The Trammel family visits Atlanta in the summer of 2017. Hitting all the major stops along the way such as the Georgia Aquarium, Zoo Atlanta, The World of Coke, the Fernbank Museum of Natural History, and the Center for Puppetry Arts. Plus visits to other area establishments like The Varsity and Pallookaville!
Windfall by Westy Reflector is licensed under a Attribution-Noncommercial-Share Alike 3.0 United States License.
Puebla, Mexico graphic designer “with a non-stop anxiety bug” and organic lifestyle documentarian Debbie Yee takes a few of my songs on a journey to create the perfect homemade Kombucha.
Links to her universe below.
via YouTube: Published on Jul 4, 2017
Hoy les cuento sobre la deliciosa bebida Kombucha, para que la conozcan, sepan cómo se hace (primera fermentación), para qué y cómo pueden llevarla a una segunda fermentación. Today I tell you about the delicious Kombucha drink, so that you know it, know how it is made (first fermentation), for what and how you can take it to a second fermentation.
Si algún alma por aquí quiere un bebé scoby, ¡contácteme! Si están en algún estado de México, podemos checar métodos de envío ¡y listo! If any soul around here wants a scoby baby, contact me! If you are in any state of Mexico, we can check delivery methods and you’re done!
“One City” comes from the 9 track LP, “Transient Lines” from New York City based indie-pop artist WESTY REFLECTOR. He wrote, performed and programmed all songs on this release from late 2013, described as “fragments and fractals of an enlightening, challenging year.”
His unique and powerful voice sits somewhere in the realm of old favorites Terry Prine or even Colin Meloy, but definitely distinctly unique with some beautiful and imaginative tales to absorb.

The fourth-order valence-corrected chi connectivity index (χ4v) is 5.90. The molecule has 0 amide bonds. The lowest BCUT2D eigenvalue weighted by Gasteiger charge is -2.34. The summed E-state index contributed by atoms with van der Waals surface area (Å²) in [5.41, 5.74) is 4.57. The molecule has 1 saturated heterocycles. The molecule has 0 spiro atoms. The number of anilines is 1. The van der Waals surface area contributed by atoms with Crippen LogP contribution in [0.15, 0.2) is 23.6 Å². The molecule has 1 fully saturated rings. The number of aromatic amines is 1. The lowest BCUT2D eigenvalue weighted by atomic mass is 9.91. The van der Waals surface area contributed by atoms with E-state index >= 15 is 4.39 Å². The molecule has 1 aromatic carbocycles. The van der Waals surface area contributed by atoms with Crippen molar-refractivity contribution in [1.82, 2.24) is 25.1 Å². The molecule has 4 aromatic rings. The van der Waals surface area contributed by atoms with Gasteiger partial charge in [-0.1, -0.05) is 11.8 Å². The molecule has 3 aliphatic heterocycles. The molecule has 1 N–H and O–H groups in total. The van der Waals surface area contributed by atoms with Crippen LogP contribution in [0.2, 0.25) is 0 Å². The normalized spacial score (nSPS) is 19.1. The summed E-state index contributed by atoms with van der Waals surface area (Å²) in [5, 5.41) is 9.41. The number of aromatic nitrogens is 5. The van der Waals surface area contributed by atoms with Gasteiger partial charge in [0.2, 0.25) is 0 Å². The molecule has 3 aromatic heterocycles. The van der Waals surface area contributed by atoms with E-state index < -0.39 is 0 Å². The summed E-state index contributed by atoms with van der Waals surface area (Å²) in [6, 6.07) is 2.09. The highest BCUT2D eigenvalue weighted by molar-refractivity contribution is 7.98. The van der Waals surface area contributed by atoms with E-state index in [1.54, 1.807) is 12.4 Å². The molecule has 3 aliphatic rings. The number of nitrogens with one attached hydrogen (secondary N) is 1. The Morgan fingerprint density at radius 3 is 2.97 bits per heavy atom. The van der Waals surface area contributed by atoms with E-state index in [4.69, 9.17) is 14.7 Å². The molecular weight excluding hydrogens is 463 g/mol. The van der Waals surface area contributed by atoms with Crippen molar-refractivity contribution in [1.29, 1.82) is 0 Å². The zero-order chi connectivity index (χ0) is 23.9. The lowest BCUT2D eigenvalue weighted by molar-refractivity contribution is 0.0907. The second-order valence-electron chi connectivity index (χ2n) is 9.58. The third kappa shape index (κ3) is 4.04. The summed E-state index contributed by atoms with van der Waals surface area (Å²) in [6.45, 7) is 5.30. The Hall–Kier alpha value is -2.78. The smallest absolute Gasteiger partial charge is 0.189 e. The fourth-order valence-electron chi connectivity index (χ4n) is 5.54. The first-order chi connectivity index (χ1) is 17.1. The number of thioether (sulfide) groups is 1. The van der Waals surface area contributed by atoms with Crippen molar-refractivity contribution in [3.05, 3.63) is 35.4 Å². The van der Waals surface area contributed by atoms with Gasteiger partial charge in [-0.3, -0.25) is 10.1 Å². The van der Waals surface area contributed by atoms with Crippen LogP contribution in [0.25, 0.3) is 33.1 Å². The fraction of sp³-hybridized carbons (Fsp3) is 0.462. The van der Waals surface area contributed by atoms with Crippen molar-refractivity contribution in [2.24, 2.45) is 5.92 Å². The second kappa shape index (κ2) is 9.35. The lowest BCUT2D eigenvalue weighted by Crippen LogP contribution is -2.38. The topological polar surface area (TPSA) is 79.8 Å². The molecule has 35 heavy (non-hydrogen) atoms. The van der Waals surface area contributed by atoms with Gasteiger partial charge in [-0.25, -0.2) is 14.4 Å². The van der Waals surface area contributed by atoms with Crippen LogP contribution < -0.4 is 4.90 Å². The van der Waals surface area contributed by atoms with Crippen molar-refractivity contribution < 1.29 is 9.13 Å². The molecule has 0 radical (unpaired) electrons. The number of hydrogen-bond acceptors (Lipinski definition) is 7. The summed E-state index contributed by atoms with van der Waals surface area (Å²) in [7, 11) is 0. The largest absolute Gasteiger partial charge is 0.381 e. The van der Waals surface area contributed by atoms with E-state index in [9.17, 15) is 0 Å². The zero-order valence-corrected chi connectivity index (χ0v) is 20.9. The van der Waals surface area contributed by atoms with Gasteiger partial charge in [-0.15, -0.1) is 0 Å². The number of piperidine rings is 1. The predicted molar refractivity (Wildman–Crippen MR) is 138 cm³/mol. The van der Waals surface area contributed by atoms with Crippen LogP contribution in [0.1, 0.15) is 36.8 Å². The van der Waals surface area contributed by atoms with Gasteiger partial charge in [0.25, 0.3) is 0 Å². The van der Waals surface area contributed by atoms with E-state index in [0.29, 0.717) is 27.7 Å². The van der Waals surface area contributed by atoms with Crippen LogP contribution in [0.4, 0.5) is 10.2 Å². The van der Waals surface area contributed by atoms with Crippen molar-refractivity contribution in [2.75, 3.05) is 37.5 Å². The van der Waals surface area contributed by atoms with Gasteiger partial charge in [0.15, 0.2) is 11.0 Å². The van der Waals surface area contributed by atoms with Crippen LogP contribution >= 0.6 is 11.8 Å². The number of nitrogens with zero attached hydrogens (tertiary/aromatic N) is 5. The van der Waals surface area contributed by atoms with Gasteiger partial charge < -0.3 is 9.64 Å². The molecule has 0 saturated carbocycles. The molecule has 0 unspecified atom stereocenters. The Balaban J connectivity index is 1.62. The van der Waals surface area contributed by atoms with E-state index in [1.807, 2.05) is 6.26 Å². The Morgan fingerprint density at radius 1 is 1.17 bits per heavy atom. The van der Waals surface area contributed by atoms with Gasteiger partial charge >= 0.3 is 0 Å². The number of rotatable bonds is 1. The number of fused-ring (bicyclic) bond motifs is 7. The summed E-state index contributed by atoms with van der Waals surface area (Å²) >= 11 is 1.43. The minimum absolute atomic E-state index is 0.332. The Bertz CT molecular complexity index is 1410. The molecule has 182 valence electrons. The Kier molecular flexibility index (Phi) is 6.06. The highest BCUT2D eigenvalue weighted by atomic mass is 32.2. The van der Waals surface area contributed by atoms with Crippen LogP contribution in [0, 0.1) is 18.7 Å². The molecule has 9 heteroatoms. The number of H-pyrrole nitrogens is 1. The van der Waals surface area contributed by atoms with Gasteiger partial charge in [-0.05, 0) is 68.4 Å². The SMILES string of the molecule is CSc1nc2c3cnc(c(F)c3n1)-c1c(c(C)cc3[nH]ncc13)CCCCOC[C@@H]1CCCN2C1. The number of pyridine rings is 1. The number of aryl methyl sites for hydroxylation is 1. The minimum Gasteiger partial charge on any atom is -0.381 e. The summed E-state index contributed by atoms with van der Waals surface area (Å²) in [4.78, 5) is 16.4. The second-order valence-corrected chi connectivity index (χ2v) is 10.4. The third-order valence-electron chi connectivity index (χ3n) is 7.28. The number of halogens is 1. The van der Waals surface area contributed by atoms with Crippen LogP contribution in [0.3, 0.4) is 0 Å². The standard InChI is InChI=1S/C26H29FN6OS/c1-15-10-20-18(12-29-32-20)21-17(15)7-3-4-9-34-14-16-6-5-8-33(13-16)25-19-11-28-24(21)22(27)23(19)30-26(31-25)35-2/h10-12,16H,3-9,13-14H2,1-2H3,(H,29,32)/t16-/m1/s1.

Charlotte & George, an online British-French children’s fashion boutique based in Paris, opened its virtual doors in mid-2016. This past October, C&G’s owner Sarah wrote me seeking to use my track Since I Heard The Sun off Almost X (bandcamp | freemusicarchive) in a video showcasing a new “magic raincoat” they carry. Designed by British fashion house Holly & Beau, the coats change color in the rain (the “magic”). Sarah found my track via a Creative Commons license search (all of my music is licensed cc-by-nc-sa), requested permission for commercial use and made a lovely gesture asking whether I wanted compensation.
So what’s it worth?
I’ve been asked more than once, “Why aren’t you famous?” All I can do is shrug. Sometimes I answer “Because I’d rather you pick up the next round”; other times “It’s a punishment for refusing to use google as a verb.” The question I most get, though, is “What do you do?” I’m on the more weightless end of the what-you-want-is-in-the-limo success scale.
I’m obscure, not unknown is a fave affirmation. I’ve seen my tracks travel the world, and the simple release of a song has seen positivity and stories come back at me from strangers in random wonderful ways. But obscurity also means anyone’s finding my music, let alone spinning it, still isn’t a rational event.
So when people take time to let me know why or where or when they connect with a track, I’m always a bit mystified; not because someone thinks the track is supercalafradulous, but because my track must have been so supercalafradulous and the timing so right that, for a few minutes, all the clutter of this life faded away for someone listening. When that happens, I am allowed to know someone felt what I felt as I wrote and recorded. I am allowed a crystalline connection between a perfect-something I wrote and a perfect-someone-else. For un-perfect flawed me, that’s the songwriting drug right there.